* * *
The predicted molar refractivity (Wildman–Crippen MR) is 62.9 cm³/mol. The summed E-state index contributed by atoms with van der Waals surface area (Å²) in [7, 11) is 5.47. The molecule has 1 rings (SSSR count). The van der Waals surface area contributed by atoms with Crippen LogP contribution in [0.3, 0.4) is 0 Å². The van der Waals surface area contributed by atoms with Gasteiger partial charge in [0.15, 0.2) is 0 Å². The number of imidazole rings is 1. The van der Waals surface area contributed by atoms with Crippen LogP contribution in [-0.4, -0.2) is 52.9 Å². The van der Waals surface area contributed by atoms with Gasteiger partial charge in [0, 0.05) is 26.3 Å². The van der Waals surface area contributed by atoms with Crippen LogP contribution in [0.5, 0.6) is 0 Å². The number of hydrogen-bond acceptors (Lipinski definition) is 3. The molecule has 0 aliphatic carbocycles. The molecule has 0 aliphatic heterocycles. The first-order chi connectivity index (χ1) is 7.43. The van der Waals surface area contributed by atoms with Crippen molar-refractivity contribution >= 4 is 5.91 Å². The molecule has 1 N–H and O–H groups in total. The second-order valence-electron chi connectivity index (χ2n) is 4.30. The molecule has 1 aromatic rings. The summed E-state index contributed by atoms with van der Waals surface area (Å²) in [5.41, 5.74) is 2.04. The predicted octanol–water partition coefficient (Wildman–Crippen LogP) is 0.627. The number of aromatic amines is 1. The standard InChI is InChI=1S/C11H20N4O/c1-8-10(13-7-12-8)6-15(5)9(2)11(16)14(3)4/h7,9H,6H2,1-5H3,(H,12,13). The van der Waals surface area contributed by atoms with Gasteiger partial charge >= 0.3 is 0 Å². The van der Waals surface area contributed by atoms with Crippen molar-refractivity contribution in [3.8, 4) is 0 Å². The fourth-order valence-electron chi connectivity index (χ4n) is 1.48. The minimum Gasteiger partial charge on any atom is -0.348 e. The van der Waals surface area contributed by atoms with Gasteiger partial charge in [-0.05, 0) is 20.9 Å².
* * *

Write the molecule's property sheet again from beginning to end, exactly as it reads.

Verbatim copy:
The predicted molar refractivity (Wildman–Crippen MR) is 62.9 cm³/mol. The summed E-state index contributed by atoms with van der Waals surface area (Å²) in [7, 11) is 5.47. The molecule has 1 rings (SSSR count). The van der Waals surface area contributed by atoms with Crippen LogP contribution in [0.3, 0.4) is 0 Å². The van der Waals surface area contributed by atoms with Gasteiger partial charge in [0.15, 0.2) is 0 Å². The number of imidazole rings is 1. The van der Waals surface area contributed by atoms with Crippen LogP contribution in [-0.4, -0.2) is 52.9 Å². The van der Waals surface area contributed by atoms with Gasteiger partial charge in [0, 0.05) is 26.3 Å². The van der Waals surface area contributed by atoms with Crippen LogP contribution in [0.5, 0.6) is 0 Å². The number of hydrogen-bond acceptors (Lipinski definition) is 3. The molecule has 0 aliphatic carbocycles. The molecule has 0 aliphatic heterocycles. The first-order chi connectivity index (χ1) is 7.43. The van der Waals surface area contributed by atoms with Crippen molar-refractivity contribution >= 4 is 5.91 Å². The molecule has 1 N–H and O–H groups in total. The second-order valence-electron chi connectivity index (χ2n) is 4.30. The molecule has 1 aromatic rings. The summed E-state index contributed by atoms with van der Waals surface area (Å²) in [5.41, 5.74) is 2.04. The predicted octanol–water partition coefficient (Wildman–Crippen LogP) is 0.627. The number of aromatic amines is 1. The standard InChI is InChI=1S/C11H20N4O/c1-8-10(13-7-12-8)6-15(5)9(2)11(16)14(3)4/h7,9H,6H2,1-5H3,(H,12,13). The van der Waals surface area contributed by atoms with Gasteiger partial charge >= 0.3 is 0 Å². The van der Waals surface area contributed by atoms with Crippen molar-refractivity contribution in [3.8, 4) is 0 Å². The fourth-order valence-electron chi connectivity index (χ4n) is 1.48. The minimum Gasteiger partial charge on any atom is -0.348 e. The van der Waals surface area contributed by atoms with Gasteiger partial charge in [-0.05, 0) is 20.9 Å².